Poliner received a hearing concerning the suspension of his privileges five months later. The hearing committee found that the summary suspension of Poliner’s privileges was justified based upon the evidence available at that time and recommended that Poliner’s privileges be restored with conditions. Poliner sought appeal of his summary suspension to the Committee on Professional Affairs (“COPA”), but his appeal was limited to a determination of whether he had been substantially provided with the procedural due process provided in the hospital bylaws — the COPA found that Poliner had in fact been afforded procedural due process.
Several years later, Poliner and his professional association sued Knochel, the hospital, and other doctors who had been involved in the peer review process. Poliner claimed damages from the limited restrictions on his privileges, the extension of those restrictions and the suspension of privileges. The District Court dismissed the defendants who had served on the ad hoc committee and the IMAC because they had immunity under HCQIA, but held the questions of Knochel and Presbyterian’s immunity were questions of fact for the jury. Thus, the District Court allowed the case to proceed to a jury trial on only the alleged damages incurred from the fewer-than-29 days of limited restrictions on Poliner’s privileges. The jury, due to a pre-trial order, was unaware that Poliner was subsequently suspended for five months after the 29-day temporary suspension. The jury ultimately awarded Poliner $366 million in damages for defamation, mental anguish and punitive damages and the District Court awarded Poliner $33.5 million following a remittitur of damages. However, on appeal, the Fifth Circuit reversed the District Court and dismissed Poliner’s remaining claims, holding that the defendants were immune under HCQIA.
The Health Care Quality Improvement Act in a Nutshell
HCQIA sets forth four requirements to obtain immunity for physicians and institutions participating in a peer review activity or, in HCQIA terms, a "professional review action." A peer review action must be taken:
(1) in the reasonable belief that the action is in the furtherance of quality health care, (2) after a reasonable effort to obtain the facts of the matter, (3) after adequate notice and hearing procedures are afforded to the physician involved or after such other procedures are enacted as are fair to the physician under the circumstances, and (4) in the reasonable belief that the action was warranted by the facts known after such reasonable effort to obtain facts and after meeting the requirement of paragraph (3).
The Poliner Decision with Regard to HCQIA Immunity:
Each of the four prongs required for HCQIA peer review immunity was addressed by the Poliner court. Below we discuss the particular lessons for Wisconsin hospitals.
First Prong: A Reasonable Belief that the Peer Review Action is in the Furtherance of Quality Health Care is Presumed (but in Wisconsin, Document Good Faith!)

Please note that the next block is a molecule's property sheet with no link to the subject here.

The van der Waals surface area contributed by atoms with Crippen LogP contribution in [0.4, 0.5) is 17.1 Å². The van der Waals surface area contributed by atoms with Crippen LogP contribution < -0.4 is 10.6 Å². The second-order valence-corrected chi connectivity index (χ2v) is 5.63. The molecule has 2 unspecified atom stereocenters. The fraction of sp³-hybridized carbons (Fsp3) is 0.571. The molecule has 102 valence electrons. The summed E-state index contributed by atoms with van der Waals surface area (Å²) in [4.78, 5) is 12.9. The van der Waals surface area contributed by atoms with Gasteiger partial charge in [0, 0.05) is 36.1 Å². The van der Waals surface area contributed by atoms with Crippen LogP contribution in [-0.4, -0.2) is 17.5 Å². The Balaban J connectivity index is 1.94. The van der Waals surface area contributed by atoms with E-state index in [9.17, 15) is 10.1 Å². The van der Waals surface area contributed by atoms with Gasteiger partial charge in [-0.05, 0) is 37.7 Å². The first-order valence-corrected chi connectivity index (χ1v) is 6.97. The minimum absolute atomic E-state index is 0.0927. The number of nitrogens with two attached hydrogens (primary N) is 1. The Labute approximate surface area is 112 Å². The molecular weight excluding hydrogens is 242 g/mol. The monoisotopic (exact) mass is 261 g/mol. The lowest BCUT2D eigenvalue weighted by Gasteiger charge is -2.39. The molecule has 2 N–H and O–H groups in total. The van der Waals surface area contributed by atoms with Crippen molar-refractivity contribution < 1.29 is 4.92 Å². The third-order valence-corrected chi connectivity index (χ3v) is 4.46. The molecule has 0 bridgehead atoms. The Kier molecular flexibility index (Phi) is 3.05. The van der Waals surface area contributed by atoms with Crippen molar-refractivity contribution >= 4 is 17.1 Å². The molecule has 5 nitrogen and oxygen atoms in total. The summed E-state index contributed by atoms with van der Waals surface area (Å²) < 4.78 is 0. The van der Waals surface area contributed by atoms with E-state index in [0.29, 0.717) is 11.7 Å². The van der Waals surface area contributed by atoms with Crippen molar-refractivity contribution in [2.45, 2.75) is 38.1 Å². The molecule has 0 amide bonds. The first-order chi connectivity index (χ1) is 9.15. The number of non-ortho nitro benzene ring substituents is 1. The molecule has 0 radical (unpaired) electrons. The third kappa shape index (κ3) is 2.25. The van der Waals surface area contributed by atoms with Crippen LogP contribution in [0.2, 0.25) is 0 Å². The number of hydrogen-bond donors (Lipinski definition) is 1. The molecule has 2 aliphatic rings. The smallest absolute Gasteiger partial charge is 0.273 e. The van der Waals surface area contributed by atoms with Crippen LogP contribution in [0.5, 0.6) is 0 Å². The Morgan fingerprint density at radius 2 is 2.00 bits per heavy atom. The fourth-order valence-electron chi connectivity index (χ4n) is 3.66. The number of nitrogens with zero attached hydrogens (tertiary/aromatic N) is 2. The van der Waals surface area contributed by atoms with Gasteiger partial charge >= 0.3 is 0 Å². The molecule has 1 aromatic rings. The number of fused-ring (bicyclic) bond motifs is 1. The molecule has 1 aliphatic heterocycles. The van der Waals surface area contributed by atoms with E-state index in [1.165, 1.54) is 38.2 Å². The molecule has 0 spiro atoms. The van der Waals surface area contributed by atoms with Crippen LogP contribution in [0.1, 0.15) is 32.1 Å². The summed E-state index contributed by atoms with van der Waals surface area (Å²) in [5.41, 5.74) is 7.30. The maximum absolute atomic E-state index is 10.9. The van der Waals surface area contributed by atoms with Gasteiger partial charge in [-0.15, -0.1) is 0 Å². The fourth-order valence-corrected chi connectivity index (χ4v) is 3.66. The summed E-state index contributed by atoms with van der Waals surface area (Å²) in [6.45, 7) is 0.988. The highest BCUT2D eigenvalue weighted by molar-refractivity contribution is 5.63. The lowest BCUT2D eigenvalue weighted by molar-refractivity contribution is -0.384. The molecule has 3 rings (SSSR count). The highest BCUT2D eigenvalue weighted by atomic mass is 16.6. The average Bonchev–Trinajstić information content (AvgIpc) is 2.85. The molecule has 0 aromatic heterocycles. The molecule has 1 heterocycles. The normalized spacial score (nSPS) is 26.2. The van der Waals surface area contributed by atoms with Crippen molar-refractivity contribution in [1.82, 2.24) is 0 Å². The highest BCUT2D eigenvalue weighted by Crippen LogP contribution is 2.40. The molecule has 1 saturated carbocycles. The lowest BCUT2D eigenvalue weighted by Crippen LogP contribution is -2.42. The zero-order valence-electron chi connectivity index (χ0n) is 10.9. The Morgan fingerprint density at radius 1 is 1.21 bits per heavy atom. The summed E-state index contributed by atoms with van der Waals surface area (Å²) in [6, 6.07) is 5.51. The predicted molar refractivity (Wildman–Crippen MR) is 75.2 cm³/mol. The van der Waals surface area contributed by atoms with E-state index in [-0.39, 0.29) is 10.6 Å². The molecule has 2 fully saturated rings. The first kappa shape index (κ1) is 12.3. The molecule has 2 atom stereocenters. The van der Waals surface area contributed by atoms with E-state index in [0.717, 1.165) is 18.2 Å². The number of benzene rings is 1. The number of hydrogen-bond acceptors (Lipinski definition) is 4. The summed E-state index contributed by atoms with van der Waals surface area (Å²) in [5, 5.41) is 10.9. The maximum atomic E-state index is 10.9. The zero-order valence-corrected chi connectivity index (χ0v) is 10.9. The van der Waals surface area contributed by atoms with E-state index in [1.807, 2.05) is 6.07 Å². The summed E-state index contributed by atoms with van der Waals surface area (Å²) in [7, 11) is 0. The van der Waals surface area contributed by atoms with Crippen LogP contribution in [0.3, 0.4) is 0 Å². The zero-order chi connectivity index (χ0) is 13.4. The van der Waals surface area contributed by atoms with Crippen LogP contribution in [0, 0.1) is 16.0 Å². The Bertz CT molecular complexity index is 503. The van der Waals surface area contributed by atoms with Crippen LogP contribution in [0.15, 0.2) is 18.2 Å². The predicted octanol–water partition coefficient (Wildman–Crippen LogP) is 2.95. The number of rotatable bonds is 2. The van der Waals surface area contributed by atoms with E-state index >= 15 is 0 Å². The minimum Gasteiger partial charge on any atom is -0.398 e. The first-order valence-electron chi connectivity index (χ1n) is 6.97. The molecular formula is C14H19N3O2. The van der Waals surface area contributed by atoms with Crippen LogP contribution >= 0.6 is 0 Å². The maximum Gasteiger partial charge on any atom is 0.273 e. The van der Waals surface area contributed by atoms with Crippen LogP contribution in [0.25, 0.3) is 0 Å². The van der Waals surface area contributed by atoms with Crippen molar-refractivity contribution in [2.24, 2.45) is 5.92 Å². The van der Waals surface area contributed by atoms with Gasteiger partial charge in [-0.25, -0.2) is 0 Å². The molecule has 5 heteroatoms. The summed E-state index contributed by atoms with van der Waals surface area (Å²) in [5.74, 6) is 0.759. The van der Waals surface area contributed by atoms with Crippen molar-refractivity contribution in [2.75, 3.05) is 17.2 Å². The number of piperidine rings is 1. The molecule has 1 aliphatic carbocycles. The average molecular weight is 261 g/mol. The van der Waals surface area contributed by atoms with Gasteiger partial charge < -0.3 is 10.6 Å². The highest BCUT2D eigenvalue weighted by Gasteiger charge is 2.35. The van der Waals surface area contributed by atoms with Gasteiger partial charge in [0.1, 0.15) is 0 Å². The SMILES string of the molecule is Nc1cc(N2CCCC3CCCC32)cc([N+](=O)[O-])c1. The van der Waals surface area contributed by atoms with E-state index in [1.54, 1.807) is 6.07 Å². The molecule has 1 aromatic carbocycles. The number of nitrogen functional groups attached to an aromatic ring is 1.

HCQIA creates a presumption, rebuttable by a preponderance of the evidence, that a peer review action is done for quality reasons. The court held that Poliner failed to rebut the statutory presumption that the peer review actions were taken in compliance with the statutory standards.
The court clarified that what mattered, from a HCQIA standpoint, was whether the physicians on the peer review committee would reasonably have concluded, with the information available to them at the time, that their action would restrict incompetent behavior or would protect patients. The court did not require an actual improvement of the quality of health care, good faith of the reviewers or that conclusions reached by the peer reviews were in fact correct. Note that this is distinct from achieving immunity under Wisconsin's peer review statute, which explicitly requires good faith.
Restricting Dr. Poliner's cath lab privileges furthered quality health care, in the Court's view, given that his medical judgment had reasonably been called into question in missing the blocked artery, which was a critical diagnostic error, coupled with the problems with Poliner’s other patients.
Second Prong: Document the Reasonable Inquiry into the Facts Before Any Restriction of Privileges Occurs!
This prong was where Poliner really got interesting. A peer reviewer will be granted immunity under the HCQIA only after a reasonable effort to obtain the facts has occurred. The Poliner court held that the defendants had made a reasonable effort to obtain the facts by speaking with doctors knowledgeable about the case, reviewing charts of four other problematic patients, and they relied on the review of the ad hoc committee of the underlying charts before the restriction was extended. This was good enough! The court held that in both peer review actions the efforts to obtain the facts were reasonable. Practitioners under review tend to argue in peer review litigation that the committees did not make a reasonable inquiry — the Poliner court made this argument more defensible for hospitals and the physicians on their peer review committees.
Wisconsin hospitals should recall that the record of peer review inquiry is statutorily protected by the peer review confidentiality statute (Wis. Stat. § 146.38), which works in tandem with the immunity statute.